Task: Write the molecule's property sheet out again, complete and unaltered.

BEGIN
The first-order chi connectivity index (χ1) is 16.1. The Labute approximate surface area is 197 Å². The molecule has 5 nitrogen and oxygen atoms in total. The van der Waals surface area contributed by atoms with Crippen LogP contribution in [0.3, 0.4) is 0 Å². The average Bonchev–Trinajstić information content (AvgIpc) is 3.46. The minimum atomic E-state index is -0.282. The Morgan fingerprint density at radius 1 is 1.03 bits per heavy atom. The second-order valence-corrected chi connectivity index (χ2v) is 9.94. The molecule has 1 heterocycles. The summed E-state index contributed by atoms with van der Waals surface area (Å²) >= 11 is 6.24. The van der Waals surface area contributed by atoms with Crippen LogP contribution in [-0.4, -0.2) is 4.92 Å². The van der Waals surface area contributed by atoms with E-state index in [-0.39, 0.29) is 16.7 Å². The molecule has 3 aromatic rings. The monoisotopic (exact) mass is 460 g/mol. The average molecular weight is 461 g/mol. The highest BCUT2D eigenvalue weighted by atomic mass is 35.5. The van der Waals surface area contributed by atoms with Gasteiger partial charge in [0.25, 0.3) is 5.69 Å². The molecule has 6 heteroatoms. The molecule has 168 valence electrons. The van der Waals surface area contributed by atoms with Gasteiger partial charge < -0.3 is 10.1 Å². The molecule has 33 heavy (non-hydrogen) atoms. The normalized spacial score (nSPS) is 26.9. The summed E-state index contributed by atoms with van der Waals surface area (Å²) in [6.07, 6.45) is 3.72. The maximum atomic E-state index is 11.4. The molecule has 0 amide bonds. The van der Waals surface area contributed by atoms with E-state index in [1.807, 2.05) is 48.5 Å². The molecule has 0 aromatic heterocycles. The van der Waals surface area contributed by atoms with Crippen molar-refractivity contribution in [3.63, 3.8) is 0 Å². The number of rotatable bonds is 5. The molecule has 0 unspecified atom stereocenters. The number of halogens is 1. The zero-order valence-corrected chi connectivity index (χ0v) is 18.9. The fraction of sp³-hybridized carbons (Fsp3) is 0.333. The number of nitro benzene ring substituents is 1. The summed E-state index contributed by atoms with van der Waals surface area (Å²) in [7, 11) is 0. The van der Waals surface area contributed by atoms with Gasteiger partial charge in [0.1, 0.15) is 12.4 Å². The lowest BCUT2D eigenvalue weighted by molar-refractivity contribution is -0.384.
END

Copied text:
The first-order chi connectivity index (χ1) is 16.1. The Labute approximate surface area is 197 Å². The molecule has 5 nitrogen and oxygen atoms in total. The van der Waals surface area contributed by atoms with Crippen LogP contribution in [0.3, 0.4) is 0 Å². The average Bonchev–Trinajstić information content (AvgIpc) is 3.46. The minimum atomic E-state index is -0.282. The Morgan fingerprint density at radius 1 is 1.03 bits per heavy atom. The second-order valence-corrected chi connectivity index (χ2v) is 9.94. The molecule has 1 heterocycles. The summed E-state index contributed by atoms with van der Waals surface area (Å²) >= 11 is 6.24. The van der Waals surface area contributed by atoms with Crippen LogP contribution in [-0.4, -0.2) is 4.92 Å². The van der Waals surface area contributed by atoms with E-state index in [-0.39, 0.29) is 16.7 Å². The molecule has 3 aromatic rings. The monoisotopic (exact) mass is 460 g/mol. The average molecular weight is 461 g/mol. The highest BCUT2D eigenvalue weighted by atomic mass is 35.5. The van der Waals surface area contributed by atoms with Gasteiger partial charge in [0.25, 0.3) is 5.69 Å². The molecule has 6 heteroatoms. The molecule has 168 valence electrons. The van der Waals surface area contributed by atoms with Gasteiger partial charge < -0.3 is 10.1 Å². The molecule has 33 heavy (non-hydrogen) atoms. The normalized spacial score (nSPS) is 26.9. The summed E-state index contributed by atoms with van der Waals surface area (Å²) in [6.07, 6.45) is 3.72. The maximum atomic E-state index is 11.4. The molecule has 0 amide bonds. The van der Waals surface area contributed by atoms with E-state index in [1.807, 2.05) is 48.5 Å². The molecule has 0 aromatic heterocycles. The van der Waals surface area contributed by atoms with Crippen molar-refractivity contribution in [3.63, 3.8) is 0 Å². The number of rotatable bonds is 5. The molecule has 0 unspecified atom stereocenters. The number of halogens is 1. The zero-order valence-corrected chi connectivity index (χ0v) is 18.9. The fraction of sp³-hybridized carbons (Fsp3) is 0.333. The number of nitro benzene ring substituents is 1. The summed E-state index contributed by atoms with van der Waals surface area (Å²) in [7, 11) is 0. The van der Waals surface area contributed by atoms with Gasteiger partial charge in [0.1, 0.15) is 12.4 Å². The lowest BCUT2D eigenvalue weighted by molar-refractivity contribution is -0.384.